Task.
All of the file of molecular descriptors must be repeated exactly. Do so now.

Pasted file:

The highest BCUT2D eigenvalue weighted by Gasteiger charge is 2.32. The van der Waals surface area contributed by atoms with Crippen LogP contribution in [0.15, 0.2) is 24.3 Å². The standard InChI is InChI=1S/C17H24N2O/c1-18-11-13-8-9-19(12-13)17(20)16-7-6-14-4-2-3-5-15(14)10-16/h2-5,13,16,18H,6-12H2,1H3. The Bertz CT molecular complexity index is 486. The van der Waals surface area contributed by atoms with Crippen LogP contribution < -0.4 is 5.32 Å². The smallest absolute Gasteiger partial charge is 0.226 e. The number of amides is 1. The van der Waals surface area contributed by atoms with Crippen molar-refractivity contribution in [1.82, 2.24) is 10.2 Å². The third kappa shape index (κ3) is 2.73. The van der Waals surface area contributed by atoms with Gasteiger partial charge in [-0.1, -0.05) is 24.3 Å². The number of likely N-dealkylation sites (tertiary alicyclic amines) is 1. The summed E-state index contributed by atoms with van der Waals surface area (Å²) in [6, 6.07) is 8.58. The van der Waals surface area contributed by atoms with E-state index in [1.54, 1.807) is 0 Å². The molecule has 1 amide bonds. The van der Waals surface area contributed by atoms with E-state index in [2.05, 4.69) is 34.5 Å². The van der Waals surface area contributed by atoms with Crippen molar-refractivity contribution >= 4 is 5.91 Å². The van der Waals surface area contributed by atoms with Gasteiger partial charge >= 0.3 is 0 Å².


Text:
The highest BCUT2D eigenvalue weighted by Gasteiger charge is 2.32. The van der Waals surface area contributed by atoms with Crippen LogP contribution in [0.15, 0.2) is 24.3 Å². The standard InChI is InChI=1S/C17H24N2O/c1-18-11-13-8-9-19(12-13)17(20)16-7-6-14-4-2-3-5-15(14)10-16/h2-5,13,16,18H,6-12H2,1H3. The Bertz CT molecular complexity index is 486. The van der Waals surface area contributed by atoms with Crippen LogP contribution < -0.4 is 5.32 Å². The smallest absolute Gasteiger partial charge is 0.226 e. The number of amides is 1. The van der Waals surface area contributed by atoms with Crippen molar-refractivity contribution in [1.82, 2.24) is 10.2 Å². The third kappa shape index (κ3) is 2.73. The van der Waals surface area contributed by atoms with Gasteiger partial charge in [-0.1, -0.05) is 24.3 Å². The number of likely N-dealkylation sites (tertiary alicyclic amines) is 1. The summed E-state index contributed by atoms with van der Waals surface area (Å²) in [6, 6.07) is 8.58. The van der Waals surface area contributed by atoms with E-state index in [1.54, 1.807) is 0 Å². The molecule has 1 amide bonds. The van der Waals surface area contributed by atoms with E-state index in [2.05, 4.69) is 34.5 Å². The van der Waals surface area contributed by atoms with Crippen molar-refractivity contribution >= 4 is 5.91 Å². The van der Waals surface area contributed by atoms with Gasteiger partial charge >= 0.3 is 0 Å².